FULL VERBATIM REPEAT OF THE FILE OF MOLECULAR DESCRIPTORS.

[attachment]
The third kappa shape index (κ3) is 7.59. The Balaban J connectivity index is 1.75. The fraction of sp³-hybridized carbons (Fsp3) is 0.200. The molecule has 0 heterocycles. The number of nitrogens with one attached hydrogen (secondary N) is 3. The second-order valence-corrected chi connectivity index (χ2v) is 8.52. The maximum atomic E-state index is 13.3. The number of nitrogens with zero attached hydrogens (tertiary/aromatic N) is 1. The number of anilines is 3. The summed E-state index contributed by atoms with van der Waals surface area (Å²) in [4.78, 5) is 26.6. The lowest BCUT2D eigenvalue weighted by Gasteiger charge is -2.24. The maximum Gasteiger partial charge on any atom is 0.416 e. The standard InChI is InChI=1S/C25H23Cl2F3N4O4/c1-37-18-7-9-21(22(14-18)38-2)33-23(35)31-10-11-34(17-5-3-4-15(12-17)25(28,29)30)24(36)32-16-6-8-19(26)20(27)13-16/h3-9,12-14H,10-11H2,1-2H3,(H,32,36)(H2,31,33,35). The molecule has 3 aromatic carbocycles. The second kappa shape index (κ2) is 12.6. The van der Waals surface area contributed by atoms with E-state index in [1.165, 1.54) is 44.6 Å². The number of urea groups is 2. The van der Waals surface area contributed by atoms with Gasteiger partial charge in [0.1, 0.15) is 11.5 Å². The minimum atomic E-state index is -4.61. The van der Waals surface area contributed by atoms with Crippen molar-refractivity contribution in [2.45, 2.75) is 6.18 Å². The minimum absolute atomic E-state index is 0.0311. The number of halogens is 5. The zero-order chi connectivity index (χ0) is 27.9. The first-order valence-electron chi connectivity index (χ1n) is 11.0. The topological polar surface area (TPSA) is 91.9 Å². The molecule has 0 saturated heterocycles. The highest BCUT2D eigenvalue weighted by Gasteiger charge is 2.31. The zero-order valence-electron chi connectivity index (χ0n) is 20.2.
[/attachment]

The third kappa shape index (κ3) is 7.59. The Balaban J connectivity index is 1.75. The fraction of sp³-hybridized carbons (Fsp3) is 0.200. The molecule has 0 heterocycles. The number of nitrogens with one attached hydrogen (secondary N) is 3. The second-order valence-corrected chi connectivity index (χ2v) is 8.52. The maximum atomic E-state index is 13.3. The number of nitrogens with zero attached hydrogens (tertiary/aromatic N) is 1. The number of anilines is 3. The summed E-state index contributed by atoms with van der Waals surface area (Å²) in [4.78, 5) is 26.6. The lowest BCUT2D eigenvalue weighted by Gasteiger charge is -2.24. The maximum Gasteiger partial charge on any atom is 0.416 e. The standard InChI is InChI=1S/C25H23Cl2F3N4O4/c1-37-18-7-9-21(22(14-18)38-2)33-23(35)31-10-11-34(17-5-3-4-15(12-17)25(28,29)30)24(36)32-16-6-8-19(26)20(27)13-16/h3-9,12-14H,10-11H2,1-2H3,(H,32,36)(H2,31,33,35). The molecule has 3 aromatic carbocycles. The second kappa shape index (κ2) is 12.6. The van der Waals surface area contributed by atoms with E-state index in [1.165, 1.54) is 44.6 Å². The number of urea groups is 2. The van der Waals surface area contributed by atoms with Gasteiger partial charge in [0.1, 0.15) is 11.5 Å². The minimum atomic E-state index is -4.61. The van der Waals surface area contributed by atoms with Crippen molar-refractivity contribution in [2.45, 2.75) is 6.18 Å². The minimum absolute atomic E-state index is 0.0311. The number of halogens is 5. The zero-order chi connectivity index (χ0) is 27.9. The first-order valence-electron chi connectivity index (χ1n) is 11.0. The topological polar surface area (TPSA) is 91.9 Å². The molecule has 0 saturated heterocycles. The highest BCUT2D eigenvalue weighted by Gasteiger charge is 2.31. The zero-order valence-electron chi connectivity index (χ0n) is 20.2.